Fitzpatrick has also given up locating runaway animals through telepathy, a trend that many pet psychics have adopted because, according to Logan, the owners who don't find their lost pets are always disappointed. "This is not a science. You can't get an animal to do anything," says Logan.

To trained professionals like Dr. Teller, these are just some of the obvious shortcomings of pet psychiatry, a field she won't be shelving her day job for anytime soon.

"My only intrigue with seeing a pet psychic would be like going to a party and they have a palm reader because you're always a little bit curious as to what they're going to say," says Teller. "Other than that, I don't see it as much more than an interesting party trick."

Fitzpatrick, in between sips of afternoon tea, composes some words on a yellow notepad for her forthcoming animal afterlife book. Across from the white couch where she sits is a four-legged table that holds her psychic grandmother's ashes.

"Oh, that's Wanda Sykes, darling," says Fitzpatrick, who takes a break from writing to point to another table that's lined with photos of Fitzpatrick posing with celebrity clients such as Sykes and Denise Richards. Aside from trips to Los Angeles and New York City for television interviews, Fitzpatrick rarely leaves this room or her bedroom. That's because she's found a way to conduct her profitable affairs — ranging from telephone pet psychic sessions to writing books by longhand that have been translated into Chinese and Japanese — without vacating her home.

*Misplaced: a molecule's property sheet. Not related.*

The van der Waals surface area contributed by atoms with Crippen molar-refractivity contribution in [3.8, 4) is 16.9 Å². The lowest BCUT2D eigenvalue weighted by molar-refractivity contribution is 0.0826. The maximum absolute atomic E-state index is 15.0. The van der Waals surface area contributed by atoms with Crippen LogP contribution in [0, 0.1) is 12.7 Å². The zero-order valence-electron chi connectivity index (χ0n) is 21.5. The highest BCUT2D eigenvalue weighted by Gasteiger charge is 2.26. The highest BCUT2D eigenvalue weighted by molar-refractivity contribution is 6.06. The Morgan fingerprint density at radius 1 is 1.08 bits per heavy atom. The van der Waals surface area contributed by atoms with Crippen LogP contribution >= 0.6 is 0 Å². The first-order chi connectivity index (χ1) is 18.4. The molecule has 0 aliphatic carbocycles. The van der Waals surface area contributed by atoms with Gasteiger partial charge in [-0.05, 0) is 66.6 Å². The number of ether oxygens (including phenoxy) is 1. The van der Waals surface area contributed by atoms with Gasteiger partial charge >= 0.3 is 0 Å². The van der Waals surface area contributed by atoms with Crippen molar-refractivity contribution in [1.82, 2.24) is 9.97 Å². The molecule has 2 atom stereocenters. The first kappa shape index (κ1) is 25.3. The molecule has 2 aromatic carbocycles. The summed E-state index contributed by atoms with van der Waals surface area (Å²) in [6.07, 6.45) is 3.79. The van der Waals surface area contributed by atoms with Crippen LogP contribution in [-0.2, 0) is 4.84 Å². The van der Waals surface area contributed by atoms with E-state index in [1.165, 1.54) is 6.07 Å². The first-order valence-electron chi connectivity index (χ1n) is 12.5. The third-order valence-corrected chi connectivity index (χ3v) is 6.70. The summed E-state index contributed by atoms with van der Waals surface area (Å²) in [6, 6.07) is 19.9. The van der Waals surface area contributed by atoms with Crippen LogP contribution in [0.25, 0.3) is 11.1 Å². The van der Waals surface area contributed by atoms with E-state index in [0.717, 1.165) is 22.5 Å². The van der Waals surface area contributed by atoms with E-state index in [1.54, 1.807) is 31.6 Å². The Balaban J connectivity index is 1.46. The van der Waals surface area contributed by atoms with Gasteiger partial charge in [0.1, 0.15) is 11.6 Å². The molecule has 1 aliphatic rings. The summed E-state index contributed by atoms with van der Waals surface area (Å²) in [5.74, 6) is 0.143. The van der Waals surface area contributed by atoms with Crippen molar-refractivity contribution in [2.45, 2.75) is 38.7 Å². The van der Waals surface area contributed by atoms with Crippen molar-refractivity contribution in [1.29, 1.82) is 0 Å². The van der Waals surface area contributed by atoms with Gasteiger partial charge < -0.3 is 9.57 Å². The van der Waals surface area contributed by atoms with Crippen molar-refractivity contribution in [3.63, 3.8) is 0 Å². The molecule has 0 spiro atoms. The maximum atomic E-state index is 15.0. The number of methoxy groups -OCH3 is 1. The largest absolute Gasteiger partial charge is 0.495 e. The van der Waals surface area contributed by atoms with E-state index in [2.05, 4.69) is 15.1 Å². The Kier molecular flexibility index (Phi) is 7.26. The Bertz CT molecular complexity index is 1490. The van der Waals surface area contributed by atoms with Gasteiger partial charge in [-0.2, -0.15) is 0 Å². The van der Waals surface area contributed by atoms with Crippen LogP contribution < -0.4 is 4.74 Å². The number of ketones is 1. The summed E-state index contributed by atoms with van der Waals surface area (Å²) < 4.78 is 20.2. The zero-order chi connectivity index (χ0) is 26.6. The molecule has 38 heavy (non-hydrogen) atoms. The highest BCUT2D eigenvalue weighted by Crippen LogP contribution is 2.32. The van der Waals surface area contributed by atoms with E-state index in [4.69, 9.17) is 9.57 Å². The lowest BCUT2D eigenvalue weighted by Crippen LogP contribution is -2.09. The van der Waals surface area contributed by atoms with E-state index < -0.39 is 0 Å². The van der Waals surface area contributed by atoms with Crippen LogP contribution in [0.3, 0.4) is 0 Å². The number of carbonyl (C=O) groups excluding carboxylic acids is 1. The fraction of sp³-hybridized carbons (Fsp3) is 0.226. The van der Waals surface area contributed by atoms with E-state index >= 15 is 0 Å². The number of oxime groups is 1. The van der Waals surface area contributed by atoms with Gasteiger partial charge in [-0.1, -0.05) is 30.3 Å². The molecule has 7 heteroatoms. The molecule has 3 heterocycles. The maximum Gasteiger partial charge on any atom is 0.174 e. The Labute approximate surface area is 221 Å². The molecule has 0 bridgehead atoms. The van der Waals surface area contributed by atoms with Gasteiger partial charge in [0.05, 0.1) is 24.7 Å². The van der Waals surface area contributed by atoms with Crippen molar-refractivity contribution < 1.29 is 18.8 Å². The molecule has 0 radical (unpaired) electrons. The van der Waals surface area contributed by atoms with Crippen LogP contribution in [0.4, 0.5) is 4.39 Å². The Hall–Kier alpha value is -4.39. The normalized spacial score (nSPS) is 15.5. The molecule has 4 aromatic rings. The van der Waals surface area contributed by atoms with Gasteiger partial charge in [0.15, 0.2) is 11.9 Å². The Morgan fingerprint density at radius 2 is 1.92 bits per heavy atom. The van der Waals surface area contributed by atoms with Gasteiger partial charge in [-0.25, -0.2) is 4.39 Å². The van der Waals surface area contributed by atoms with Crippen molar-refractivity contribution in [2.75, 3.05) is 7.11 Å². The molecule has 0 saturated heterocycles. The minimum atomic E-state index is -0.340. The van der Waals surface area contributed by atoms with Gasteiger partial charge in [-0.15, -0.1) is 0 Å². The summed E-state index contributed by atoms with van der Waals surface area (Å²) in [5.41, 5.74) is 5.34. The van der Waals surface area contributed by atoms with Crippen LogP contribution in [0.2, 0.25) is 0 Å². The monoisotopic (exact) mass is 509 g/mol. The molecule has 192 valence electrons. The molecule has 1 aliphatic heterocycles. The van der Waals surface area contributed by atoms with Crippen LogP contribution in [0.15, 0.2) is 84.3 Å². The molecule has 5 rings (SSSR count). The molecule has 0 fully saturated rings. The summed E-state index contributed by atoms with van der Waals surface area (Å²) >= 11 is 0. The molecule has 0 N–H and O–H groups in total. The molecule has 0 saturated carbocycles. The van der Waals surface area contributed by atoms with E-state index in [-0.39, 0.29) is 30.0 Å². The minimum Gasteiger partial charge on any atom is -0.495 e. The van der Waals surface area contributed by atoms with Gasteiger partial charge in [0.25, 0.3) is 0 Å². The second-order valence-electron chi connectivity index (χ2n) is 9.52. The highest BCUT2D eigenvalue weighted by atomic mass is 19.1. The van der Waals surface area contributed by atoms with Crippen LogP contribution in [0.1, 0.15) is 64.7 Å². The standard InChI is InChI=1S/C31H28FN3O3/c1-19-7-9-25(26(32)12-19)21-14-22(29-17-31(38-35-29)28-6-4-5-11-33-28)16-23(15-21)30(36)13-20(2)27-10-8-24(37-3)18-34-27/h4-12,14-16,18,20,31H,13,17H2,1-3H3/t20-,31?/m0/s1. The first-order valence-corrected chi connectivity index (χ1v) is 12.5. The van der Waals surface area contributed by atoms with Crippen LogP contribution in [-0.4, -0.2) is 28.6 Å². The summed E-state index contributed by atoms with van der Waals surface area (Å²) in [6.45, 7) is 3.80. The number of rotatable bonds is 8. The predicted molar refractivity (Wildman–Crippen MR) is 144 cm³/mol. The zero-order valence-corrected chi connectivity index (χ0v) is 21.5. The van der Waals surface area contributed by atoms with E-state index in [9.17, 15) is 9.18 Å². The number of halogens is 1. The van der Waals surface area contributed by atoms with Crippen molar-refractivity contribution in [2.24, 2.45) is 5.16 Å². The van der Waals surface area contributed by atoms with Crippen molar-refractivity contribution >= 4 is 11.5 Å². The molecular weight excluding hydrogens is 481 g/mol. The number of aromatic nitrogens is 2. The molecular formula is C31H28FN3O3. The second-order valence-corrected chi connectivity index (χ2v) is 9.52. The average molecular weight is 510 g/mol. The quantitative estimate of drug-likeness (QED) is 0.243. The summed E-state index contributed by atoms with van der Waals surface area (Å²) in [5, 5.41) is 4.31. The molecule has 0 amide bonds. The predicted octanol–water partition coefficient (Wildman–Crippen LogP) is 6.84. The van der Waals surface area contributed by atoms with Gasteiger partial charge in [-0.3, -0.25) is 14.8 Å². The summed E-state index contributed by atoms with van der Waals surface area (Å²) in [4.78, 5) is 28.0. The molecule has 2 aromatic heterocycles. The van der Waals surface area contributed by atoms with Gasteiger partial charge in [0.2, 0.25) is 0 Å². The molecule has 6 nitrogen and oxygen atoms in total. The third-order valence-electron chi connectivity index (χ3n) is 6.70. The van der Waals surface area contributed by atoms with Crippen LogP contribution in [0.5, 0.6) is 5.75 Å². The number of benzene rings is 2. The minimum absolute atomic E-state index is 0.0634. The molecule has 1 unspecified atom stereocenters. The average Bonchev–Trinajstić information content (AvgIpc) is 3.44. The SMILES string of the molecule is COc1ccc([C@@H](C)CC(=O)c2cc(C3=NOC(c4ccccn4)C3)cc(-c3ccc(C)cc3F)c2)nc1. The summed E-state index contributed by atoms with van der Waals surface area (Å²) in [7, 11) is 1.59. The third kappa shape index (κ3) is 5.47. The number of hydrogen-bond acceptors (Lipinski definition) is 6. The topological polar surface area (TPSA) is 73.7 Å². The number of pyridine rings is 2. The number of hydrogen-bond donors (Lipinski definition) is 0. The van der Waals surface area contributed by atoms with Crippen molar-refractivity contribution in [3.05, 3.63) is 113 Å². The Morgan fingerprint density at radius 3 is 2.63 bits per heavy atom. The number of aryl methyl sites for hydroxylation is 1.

Even if non-clients are hanging about her home, it's not unusual for Fitzpatrick — who perpetually dresses like she's going to a function, a habit that she picked up during her modeling days — to perform impromptu readings for free. For example, during one of the Press's visits, Fitzpatrick unexpectedly starting talking to this writer's dogs. "Which one has troubles with his ears? You see, I'm picking that up as I'm talking to you. I've got discomfort in my ears. He says he has ear trouble every so often. Let me [telepathically] tell your dad how to get rid of the allergies."

In all of the years she's been doing pet psychiatry, Fitzpatrick claims that only two people have asked for their money back. One person desperately needed the cash to pay some other bills, while the other became upset because Fitzpatrick didn't inform the owner that her pet was going to die (which it did) a few days after the session. In both cases, Fitzpatrick refunded the money.

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Doggy Lama
Doggy Lama

Yes, I do become quite amused when some people are taken for a ride by Television Pastards. Basically, if people are willing to believe in television miracles, they deserve the consequences. Of course, I don't appreciate the elderly being a target of this recalcitrant behavior, but most others are fair game.

Psychics are no different. But, psychics for dogs? Come on.

I have been known to hand out business cards to pretentious psychological fucks at various mental health conferences to break the monotony of name tag examination. "Canine Hypnotherapy and Psychodrama" It is amusing to watch the contorted faces that follow.

If I were to open such a clinic, I could easily milk the patient owners. I could ask the owner to assist in obtaining an informed consent paw print. Then, I could ask them to leave the room. Confidentiality is very important. If the patient were to show no progress or regression, I could blame this on "resistance." I might do this. I could call myself a Specialist in Canine Psychotherapy.

Richard Doll
Richard Doll

Just proves again "There's a sucker born every minute", or "a fool and his (or her) money are soon parted". And to think she didn't even have to go to law school to swindle this amount of money!